Crowdfunder: referendum law breakers

For democracy to work fairly and effectively, all campaigners and parties must operate on a level playing field; no one can be above the rule of law.  Whatever way we voted in the referendum, we should all agree that wrong doing needs to be dealt with.

That is why I have joined with other concerned politicians and ex-politicians, Tom Brake MP, Ben Bradshaw MP and Fiona Mactaggart who believe in accountability and that is why we are asking for your support in our legal action.

The issue of campaigning expenses is important to our democracy and the purpose of the laws is to provide an equal playing field so that the system does not favour those with the deepest pockets. Last year, the Electoral Commission published two reports in which they found that individuals involved in the 2016 European Union Brexit referendum campaign had broken the law on campaign spending limits and transparent and accurate spending reports. Three individuals and two campaigns were found to have committed these offences, with the Electoral Commission using the full force of its powers to impose the highest fines permitted by statute.

In their reports, the Electoral Commission specifically drew attention to the fact that it had found, beyond reasonable doubt, that electoral offences had been committed. The electoral offences that the Electoral Commission found were breached mirror criminal offences under the same statute. In line with their Enforcement Policy, the Electoral Commission referred the matter to the Metropolitan Police Service (MPS), but they have sat on the information. I would urge you to support the crowdfunder which aims to prompt the MPS into activity.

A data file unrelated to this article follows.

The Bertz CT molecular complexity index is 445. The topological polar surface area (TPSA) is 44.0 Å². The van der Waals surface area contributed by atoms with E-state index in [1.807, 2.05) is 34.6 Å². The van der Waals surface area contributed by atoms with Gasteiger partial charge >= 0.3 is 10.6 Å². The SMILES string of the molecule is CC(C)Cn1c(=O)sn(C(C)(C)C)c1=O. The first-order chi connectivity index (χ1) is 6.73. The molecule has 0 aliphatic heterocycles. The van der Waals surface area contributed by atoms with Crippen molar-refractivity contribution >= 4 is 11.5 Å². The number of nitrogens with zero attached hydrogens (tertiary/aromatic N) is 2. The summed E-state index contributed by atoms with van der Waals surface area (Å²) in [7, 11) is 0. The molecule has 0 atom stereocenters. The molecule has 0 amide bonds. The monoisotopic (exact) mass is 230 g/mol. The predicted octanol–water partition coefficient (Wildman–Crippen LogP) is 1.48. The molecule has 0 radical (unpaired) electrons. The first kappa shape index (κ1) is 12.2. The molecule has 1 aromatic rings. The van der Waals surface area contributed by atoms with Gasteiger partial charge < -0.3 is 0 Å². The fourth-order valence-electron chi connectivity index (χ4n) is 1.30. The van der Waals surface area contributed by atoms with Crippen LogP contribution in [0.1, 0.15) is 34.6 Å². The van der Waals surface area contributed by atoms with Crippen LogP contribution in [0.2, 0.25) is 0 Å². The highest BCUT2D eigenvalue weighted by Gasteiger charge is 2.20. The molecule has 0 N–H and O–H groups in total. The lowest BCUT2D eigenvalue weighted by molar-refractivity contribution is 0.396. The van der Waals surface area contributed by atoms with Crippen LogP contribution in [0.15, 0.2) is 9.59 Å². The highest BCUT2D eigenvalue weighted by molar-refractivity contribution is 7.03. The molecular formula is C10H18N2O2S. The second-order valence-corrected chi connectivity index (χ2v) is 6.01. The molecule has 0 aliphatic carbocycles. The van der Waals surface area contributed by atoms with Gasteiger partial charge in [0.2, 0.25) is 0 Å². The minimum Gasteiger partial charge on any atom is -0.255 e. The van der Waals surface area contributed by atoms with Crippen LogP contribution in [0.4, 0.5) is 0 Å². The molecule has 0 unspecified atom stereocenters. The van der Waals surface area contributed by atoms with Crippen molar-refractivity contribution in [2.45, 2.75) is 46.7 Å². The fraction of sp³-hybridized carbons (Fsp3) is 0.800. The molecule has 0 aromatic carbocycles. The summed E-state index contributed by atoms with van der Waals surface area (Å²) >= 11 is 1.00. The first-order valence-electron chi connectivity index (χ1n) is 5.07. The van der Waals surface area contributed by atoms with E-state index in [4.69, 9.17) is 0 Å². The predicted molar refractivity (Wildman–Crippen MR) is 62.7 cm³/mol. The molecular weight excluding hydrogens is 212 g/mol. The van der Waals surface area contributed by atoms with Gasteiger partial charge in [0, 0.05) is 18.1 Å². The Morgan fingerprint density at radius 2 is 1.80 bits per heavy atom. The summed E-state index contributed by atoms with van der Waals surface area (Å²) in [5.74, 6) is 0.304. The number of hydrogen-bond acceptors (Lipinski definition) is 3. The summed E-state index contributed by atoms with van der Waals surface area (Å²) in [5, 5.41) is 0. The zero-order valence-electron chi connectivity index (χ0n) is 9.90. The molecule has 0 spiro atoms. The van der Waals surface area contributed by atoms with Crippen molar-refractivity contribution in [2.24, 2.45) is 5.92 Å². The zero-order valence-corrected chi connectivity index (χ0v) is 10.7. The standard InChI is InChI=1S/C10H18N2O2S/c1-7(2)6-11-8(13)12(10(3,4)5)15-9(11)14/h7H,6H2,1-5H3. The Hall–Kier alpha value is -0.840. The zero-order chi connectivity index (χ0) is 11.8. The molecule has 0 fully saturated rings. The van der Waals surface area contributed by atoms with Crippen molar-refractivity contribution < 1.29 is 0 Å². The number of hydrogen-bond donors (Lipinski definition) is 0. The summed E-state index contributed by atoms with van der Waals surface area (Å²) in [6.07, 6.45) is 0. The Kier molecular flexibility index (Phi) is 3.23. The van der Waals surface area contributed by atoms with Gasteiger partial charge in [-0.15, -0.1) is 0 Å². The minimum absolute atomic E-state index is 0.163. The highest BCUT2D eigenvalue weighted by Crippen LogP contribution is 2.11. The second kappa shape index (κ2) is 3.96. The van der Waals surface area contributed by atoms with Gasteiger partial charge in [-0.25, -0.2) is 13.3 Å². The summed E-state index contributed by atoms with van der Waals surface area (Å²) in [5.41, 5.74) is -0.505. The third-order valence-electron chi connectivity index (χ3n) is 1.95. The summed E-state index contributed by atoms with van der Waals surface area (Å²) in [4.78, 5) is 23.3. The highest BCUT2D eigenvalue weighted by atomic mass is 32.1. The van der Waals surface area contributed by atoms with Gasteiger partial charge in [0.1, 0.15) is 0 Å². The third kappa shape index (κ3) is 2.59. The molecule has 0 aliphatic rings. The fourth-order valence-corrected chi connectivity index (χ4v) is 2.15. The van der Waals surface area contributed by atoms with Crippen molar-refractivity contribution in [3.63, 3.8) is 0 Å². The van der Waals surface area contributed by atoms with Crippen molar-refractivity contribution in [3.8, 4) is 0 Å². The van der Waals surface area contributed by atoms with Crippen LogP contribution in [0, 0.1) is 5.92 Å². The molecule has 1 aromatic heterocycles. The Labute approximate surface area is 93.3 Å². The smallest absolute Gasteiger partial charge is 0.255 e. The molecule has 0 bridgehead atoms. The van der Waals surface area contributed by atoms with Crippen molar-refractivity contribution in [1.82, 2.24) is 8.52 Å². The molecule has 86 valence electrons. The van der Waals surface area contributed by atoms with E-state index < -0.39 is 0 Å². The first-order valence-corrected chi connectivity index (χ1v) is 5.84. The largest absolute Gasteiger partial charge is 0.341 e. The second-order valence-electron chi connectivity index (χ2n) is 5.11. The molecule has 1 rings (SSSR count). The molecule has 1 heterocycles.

The Lords take a second bite

Amendments to the EU Withdrawal Bill come back to the Lords today and while the media is focused upon giving the Commons a meaningful vote over the EU negotiations, a lot of other critical issues are at stake. Deleting the Henry 8th powers is crucial if Parliament wants to genuinely take back control of power from the executive. Retaining the charter of Human Rights would show that we intend to remain a progressive and democratic country. Continue reading “The Lords take a second bite”

Lords debate Brexit

As someone who has advocated leaving the EU for over two decades, I resent people saying I am out to ‘wreck’ the Brexit bill by seeking to amend it. Many of us have huge concerns that we will lose environmental and social protections because of the way the Prime Minister is approaching these negotiations. I am concerned that the Cabinet will attempt to dump protections for everything from wildlife and countryside to workers rights and climate change, by using a combination of exit negotiations and secondary legislation. It is wrong to use the referendum result as cover for by-passing proper Parliamentary scrutiny and the Lords has the job of ensuring that a democratic process is followed throughout the different stages of the negotiations. As for the threats of Lords abolition and replacing it with a democratically elected second chamber, that would be a welcome bonus.